Thursday, June 2, 2011

MoMA Mia - IFI in New York !

While President Obama was charming the Irish in Dublin and Moneygall last week, we were reciprocating in the US as we charmed New York audiences with an exciting programme of new and old Irish feature films presented at the prestigious Museum of Modern Art in bustling mid-town Manhattan.

The programme was the second in a series of IFI-curated film programmes appearing in New York this year, all part of Culture Ireland’s Imagine Ireland programme of Irish Arts in the America throughout 2011. The first strand was the documentary series Hidden Ireland which was hosted by the New York Public Library for the Performing Arts earlier this Spring.

Gabriel Byrne

The invitation to present an Irish feature film programme was issued to us by Rajendra Roy, Chief Curator of the Film Department at MoMA. We were keen to select a programme that would surprise and intrigue US audiences, and would present new perspectives on old and new, Irish and American films. We were delighted then to welcome on board Ireland’s Cultural Ambassador, Gabriel Byrne, as curator of the programme. Gabriel brought a passion and a broad-ranging knowledge of Irish and American cinema to the project and, over a series of lengthy and involved discussions with MoMA Curator Charles Silver, IFI Director Sarah Glennie and I, a programme framework was devised which allowed us to whittle a programme of 15 or so titles from a starting list of hundreds. Revisiting The Quiet Man: Ireland on Film is a programme which is neither exhaustive nor chronological. It takes Ford’s iconic masterpiece as a starting point from which to explore other films which echo his preoccupations with exile and identity, women and the Catholic Church, history and politics. It asks “Who are we? How do we perceive ourselves? Who has created these film versions of ourselves?” Gabriel points out that, until a national film studio was established, we had to be content with other people’s versions of us: “we had no blank page to write our own stories on”.

Gabriel Byrne, Sarah Glennie, Dr. Luke Gibbons

The programme launched on May 20th at MoMA to a full house of Irish cultural enthusiasts and general cineastes. We opened with a warm and funny video greeting from the ever-beautiful Maureen O'Hara from her home in Glengariff, Co. Cork. This was followed by a sparkling 35mm print of The Quiet Man which jumped off the screen with its vibrancy and super-saturated colours, beautifully restored by the UCLA film archive. The audience's active enjoyment of every scene was audible throughout and their laughter not tinged with a hint of condescension or irony – just sheer enjoyment at Ford’s craft and capacity to entertain. The screening was followed by a relaxed and insightful conversation with Gabriel and Dr. Luke Gibbons (NUIM) about Ford and his yearning for an imagined home.

The following evening Loopline producer Vanessa Gildea introduced the international premiere of Dreaming The Quiet Man. This affectionate, insightful and illuminating documentary directed by Sé Merry Doyle considers Ford’s familial attachments in Ireland, his involvement in the struggle for independence, and presents a colourful cast of Cong locals who service the constant stream of cultural tourists and Quiet Man-iacs who visit the film's original locations.

Other early programme highlights included Milo O’Shea’s surprise appearance and introduction (with Luke Gibbons) to the rarely-seen, early Ardmore classic, This Other Eden, in which he features alongside Annette Dalton and Lesley Philips; a screening of Lance Daly’s Kisses, a stark counterpoint to Ford’s rural idyll, followed by Q&A with Lance and David Kwok ( Director of Programming at Tribeca Film Festival where Lance’s new film The Good Doctor recently screened); Jim Sheridan’s introduction to one of his favourite films, Disney’s Darby O'Gill and the Little People, and his marathon conversation with Gabriel after In the Name of the Father (directed by one, executive produced by the other); and the lively interview with Gabriel with Enda Walsh after the screening of Hunger.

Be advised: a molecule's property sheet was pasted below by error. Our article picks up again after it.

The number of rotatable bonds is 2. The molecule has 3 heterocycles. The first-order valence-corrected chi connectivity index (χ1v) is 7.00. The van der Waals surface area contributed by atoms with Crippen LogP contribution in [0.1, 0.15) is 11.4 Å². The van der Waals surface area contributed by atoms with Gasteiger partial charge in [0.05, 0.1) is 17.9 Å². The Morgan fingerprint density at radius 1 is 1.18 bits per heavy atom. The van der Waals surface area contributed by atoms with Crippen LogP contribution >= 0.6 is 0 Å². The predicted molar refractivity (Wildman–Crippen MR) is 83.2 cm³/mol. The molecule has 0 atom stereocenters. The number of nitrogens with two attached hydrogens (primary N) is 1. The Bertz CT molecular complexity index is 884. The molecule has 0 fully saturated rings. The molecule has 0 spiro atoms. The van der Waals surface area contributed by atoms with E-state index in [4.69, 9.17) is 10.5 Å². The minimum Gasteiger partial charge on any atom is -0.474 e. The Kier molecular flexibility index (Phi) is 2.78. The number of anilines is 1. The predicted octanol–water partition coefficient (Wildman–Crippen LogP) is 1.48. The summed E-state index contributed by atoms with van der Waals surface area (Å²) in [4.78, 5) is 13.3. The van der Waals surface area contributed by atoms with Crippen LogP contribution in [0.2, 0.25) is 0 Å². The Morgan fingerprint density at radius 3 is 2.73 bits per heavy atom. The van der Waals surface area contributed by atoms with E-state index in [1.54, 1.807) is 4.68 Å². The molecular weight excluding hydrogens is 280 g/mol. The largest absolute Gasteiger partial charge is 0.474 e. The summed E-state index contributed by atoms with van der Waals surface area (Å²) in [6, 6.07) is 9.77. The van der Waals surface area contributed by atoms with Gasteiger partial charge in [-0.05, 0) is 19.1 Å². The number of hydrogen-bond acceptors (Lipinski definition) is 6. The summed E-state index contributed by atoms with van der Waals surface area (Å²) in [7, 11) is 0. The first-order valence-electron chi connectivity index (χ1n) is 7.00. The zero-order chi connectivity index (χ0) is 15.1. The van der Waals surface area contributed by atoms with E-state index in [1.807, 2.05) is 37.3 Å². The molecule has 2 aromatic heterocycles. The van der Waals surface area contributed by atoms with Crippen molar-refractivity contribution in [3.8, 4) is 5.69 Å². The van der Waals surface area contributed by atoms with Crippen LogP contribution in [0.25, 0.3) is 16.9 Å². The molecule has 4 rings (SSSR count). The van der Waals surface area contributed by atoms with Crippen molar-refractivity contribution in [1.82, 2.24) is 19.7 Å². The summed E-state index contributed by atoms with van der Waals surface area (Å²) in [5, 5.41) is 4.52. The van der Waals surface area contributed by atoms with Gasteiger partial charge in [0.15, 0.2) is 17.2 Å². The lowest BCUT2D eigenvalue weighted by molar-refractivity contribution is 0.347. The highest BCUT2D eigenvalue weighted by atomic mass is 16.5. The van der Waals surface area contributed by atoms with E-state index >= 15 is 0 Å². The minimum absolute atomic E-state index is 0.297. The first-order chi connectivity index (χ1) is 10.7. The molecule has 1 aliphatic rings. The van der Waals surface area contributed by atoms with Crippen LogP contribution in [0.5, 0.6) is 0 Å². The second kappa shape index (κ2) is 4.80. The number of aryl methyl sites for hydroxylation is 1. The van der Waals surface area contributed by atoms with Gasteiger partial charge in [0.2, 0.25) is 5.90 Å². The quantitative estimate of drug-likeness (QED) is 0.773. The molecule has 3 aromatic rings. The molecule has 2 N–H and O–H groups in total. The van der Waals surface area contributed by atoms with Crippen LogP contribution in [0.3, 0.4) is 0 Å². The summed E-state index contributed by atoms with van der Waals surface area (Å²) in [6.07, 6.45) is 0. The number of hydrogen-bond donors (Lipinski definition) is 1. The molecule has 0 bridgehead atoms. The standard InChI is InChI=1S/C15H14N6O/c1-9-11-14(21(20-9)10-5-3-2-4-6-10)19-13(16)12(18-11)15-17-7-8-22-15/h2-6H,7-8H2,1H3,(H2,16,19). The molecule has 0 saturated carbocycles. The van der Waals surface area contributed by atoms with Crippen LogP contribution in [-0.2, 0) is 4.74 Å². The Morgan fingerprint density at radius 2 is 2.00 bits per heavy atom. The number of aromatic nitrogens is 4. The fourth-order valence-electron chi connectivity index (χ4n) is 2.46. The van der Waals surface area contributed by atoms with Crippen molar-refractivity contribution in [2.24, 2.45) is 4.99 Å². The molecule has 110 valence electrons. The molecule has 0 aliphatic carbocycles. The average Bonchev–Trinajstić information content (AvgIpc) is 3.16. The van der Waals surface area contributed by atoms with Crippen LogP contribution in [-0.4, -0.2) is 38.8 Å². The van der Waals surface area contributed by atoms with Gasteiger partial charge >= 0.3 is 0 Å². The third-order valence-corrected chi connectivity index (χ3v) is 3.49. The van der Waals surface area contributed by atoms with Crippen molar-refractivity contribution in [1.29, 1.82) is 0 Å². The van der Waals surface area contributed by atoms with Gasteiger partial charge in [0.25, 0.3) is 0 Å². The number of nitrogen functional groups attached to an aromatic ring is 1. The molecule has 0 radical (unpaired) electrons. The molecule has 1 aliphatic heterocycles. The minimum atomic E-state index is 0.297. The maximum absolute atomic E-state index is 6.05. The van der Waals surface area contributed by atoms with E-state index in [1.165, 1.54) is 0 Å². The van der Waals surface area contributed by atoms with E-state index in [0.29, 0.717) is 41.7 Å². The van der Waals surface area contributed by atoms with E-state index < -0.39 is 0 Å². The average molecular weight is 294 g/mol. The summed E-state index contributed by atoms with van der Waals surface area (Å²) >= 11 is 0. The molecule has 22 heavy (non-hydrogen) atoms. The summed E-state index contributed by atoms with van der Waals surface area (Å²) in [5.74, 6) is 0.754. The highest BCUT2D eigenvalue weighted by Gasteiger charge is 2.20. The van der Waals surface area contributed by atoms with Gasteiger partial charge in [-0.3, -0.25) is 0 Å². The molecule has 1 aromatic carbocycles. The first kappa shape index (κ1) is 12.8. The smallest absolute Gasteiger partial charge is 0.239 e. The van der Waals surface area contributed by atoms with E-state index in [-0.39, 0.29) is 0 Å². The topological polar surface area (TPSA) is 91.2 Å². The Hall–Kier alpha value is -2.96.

In the Name of the Father

Still to come on June 1st is a programme of silent films: Lad From Old Ireland (1910), Come On Over (1928), and Come Back to Erin (1912), the last being a lively emigrant drama from the Kalem canon, filmed in Killarney and Queenstown in 1912, believed lost until we identified an over-looked negative at MoMA in the course of researching this season. The programme will be presented with traditional piano accompaniment from Ben Model and, probably for the first time ever, with live uileann piping from New York-based Irish player Ivan Goff. I’m particularly sorry to miss this one – it will be a magical experience – both for the music and for the unveiling of the lost Kalem classic now restored by MoMA with support from IFI and Culture Ireland’s Imagine Ireland programme which has made all of our New York endeavours possible. Do tell all your Irish and film-loving friends in New York to go along for this, possibly once-in-a- lifetime experience – Uileann Pipes in the Museum of Modern Art!!!

Sunniva O’Flynn
Irish Film Institute


  1. not Queenstown Sunniva.....COBH!
    (Though in retrospect, we do think that éilisadó was more The Perfect Guest than Mr O!)

  2. In my opinion,after knowing Mr Byrne and his work concerning to Imagine Ireland events and his efforts to promove Irish culture, I think he's more than a good sample that an Irish man would be, he's a perfect Irish Cultural Ambassador.
    I'm not Irish woman, but I follow his work in different directions and he always surprise me. Actually, he inspires me to know Ireland and learn more about Irish habits and culture, for example, writers, movies, music, plastic artists and so on.
    So, I think Mr Byrne is doing a great job indeed. Congrats for all who are involved in this beautiful project.